Such was the tenor of the brief address made by S to his fair entertainers; but they informed him in quick words that he need not despair, they would conceal him; and then the brave hearts set to work. One ran to the window and demanded who was without; another closed the door in rear, the front door being already shut; and while these movements were in progress S— was hurried up the staircase by one of the young ladies, who was to show him his hiding-place. Before he had reached the head of the staircase a novel proof was given by the Federal cavalry of the terror which they attached to his name. A sudden explosion from without shook the windows; six or eight carbineballs pierced the front door, passed through and whistled around the ladies; and a loud shout was heard, followed by heavy shoulders thrust against the door. It was afterwards discovered that the rattle of the door-latch in the wind had occasioned the volley; the noise was supposed to be that made by S— as he was about to rush out upon them!

The scout had, meanwhile, been conducted by his fair guide to his hiding-place, which was in a garret entirely destitute of furniture, with bare walls, and apparently without any imaginable facility for enabling a man to escape the prying eyes of the “party of observation.” Here, nevertheless, S — was concealed; and his hiding-place was excellent, from its very simplicity. The garret had no ceiling; and the joists were even unboarded; but upon them were stretched two or three loose planks. The young lady hurriedly pointed to these. S- understood in an instant; and, swinging himself up, he reached the joist, lay down at full length upon one of the planks next to the caves, and found himself completely protected from observation, unless the search for him was so minute as to leave no corner unexplored. [487]

Having assisted the scout to ensconce himself in his hiding place, the young lady hastened down from the garret, and descended the main staircase, just as the Federal soldiers burst open the front door and swarmed into the passage. From the plank beneath the eaves, as the door of the garret had been left open, S- informed me he heard every word of the following colloquy:

Where is the guerilla we are after?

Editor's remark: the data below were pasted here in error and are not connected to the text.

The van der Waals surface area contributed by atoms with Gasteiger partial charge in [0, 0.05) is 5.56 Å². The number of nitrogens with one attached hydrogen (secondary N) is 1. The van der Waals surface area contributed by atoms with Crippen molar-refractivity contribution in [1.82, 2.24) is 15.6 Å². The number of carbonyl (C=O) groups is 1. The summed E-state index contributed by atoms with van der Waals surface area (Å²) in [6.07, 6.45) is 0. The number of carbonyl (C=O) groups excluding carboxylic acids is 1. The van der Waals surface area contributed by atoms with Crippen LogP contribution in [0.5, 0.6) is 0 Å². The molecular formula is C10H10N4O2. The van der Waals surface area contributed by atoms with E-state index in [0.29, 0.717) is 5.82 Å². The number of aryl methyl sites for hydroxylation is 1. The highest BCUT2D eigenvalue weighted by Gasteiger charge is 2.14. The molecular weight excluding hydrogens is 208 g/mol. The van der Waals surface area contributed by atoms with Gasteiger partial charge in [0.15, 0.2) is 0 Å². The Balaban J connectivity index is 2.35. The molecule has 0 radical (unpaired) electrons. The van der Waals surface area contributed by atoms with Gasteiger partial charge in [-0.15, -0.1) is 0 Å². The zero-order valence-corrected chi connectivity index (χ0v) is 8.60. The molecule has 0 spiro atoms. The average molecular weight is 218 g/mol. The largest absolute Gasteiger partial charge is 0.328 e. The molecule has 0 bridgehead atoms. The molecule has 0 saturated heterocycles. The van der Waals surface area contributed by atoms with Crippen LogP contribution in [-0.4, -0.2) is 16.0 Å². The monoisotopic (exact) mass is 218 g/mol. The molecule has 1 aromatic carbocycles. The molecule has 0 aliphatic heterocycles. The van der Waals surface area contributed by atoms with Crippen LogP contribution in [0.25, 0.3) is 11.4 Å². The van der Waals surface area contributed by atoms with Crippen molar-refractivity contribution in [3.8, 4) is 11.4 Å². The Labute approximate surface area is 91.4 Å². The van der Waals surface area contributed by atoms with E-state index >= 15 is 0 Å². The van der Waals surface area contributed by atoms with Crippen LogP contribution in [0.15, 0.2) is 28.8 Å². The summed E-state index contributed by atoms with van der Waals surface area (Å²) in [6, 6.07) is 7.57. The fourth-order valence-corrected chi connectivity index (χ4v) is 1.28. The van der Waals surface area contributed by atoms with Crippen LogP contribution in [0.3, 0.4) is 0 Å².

exclaimed the officer in command, sternly addressing the lady of the house.

“What guerilla?” she asked.

“He was here, but is gone.”

“That is untrue, and I am not to be trifled with!” was the irate reply. “I shall search this house-but first read the orders to the men!” he added, addressing a non-commissioned officer of the troop.

This command was obeyed by a sergeant, holding an official paper in his hand; and S- had the satisfaction of hearing read aloud a paper which recited his various exploits, commented upon his character in terms far from flattering, declared him a bushwhacker and guerilla, and ordered him to be put to death wherever he was found — the men being expressly forbidden to take him prisoner. This order was from Colonel--, commanding the neighbouring force, and S- heard every word of it. He was to be pistoled or sabred. No hope of mercyno surrender taken. Death to him!

Peril unnerves the coward, but arouses a fierce pride and courage in the breast of the brave, to dare all, and fight to the death. S-was made of the stuff which does not cower before danger, but enables a man to look the King of Terrours in the face without the shudder of a nerve. He was armed as usual with two pistols carefully loaded and capped — for he never neglected his arms-and before he was taken, or rather killed, he hoped to lay low more than one of his assailants. This was his calculation; but the scout was still a long way from regarding his fate as sealed, his death as certain. He had an obstinate faculty of hoping, and took the brightest view of his critical situation. [488] He might not be discovered; or if discovered, he was in a position to fight to an advantage which would make the issue of the struggle exceedingly doubtful. He intended to spring to the door, shoot the one or two men who would probably penetrate to the garret, and hurl them down the staircase-and then placing himself at the head of the stairs, sheltered from bullets by a projection of the wood-work, defy them to ascend. “They never could have got me out of there,” said S- with a laugh, “unless they had burned the house, or brought a piece of artillery to shell me out. I had two pistols, and could have held my ground against the whole of them all day.”

But not to digress from the actual res gestoe of the occasion, the search for S- speedily commenced. First the parlour and dining-room were subjected to a rigid examination, and finding there no traces of the scout, the men scattered themselves over the house, ransacking every apartment, and compelling the young ladies to throw open the most private recesses of their chambers. They looked under beds, into closets, and behind dresses hanging up in the wardrobes, in vain search for the game. Sabres were thrust into beds, to pierce and immolate the dangerous wild animal if he were lying perdu between the mattresses; and the points of the weapons did not spare the female clothing depending from pegs in the closets. The scout might be straightened up against the wall, behind those white garments in closet or wardrobe; but an assiduous search failed to discover him, and soon no portion of the whole esablishment remained unexplored but the garret. To this the party now directed their attention.

“What room is up there?” was the curt question of one of the men to the young lady who stood near him.

“A garret,” was the reply.

“He may be up there-show me the way!”

“You see the way — I do not wish to go up there; the dust will soil my dress.”

A growl greeted these quiet words, and the trooper turned to a black servant-girl who had been made to go around with the party in their search, holding a lighted candle. [489]

“You go before, and show us the way,” said the trooper. The girl laughed, declared that nobody was up there; but on hearing the order repeated, ascended the stairs, followed by the man.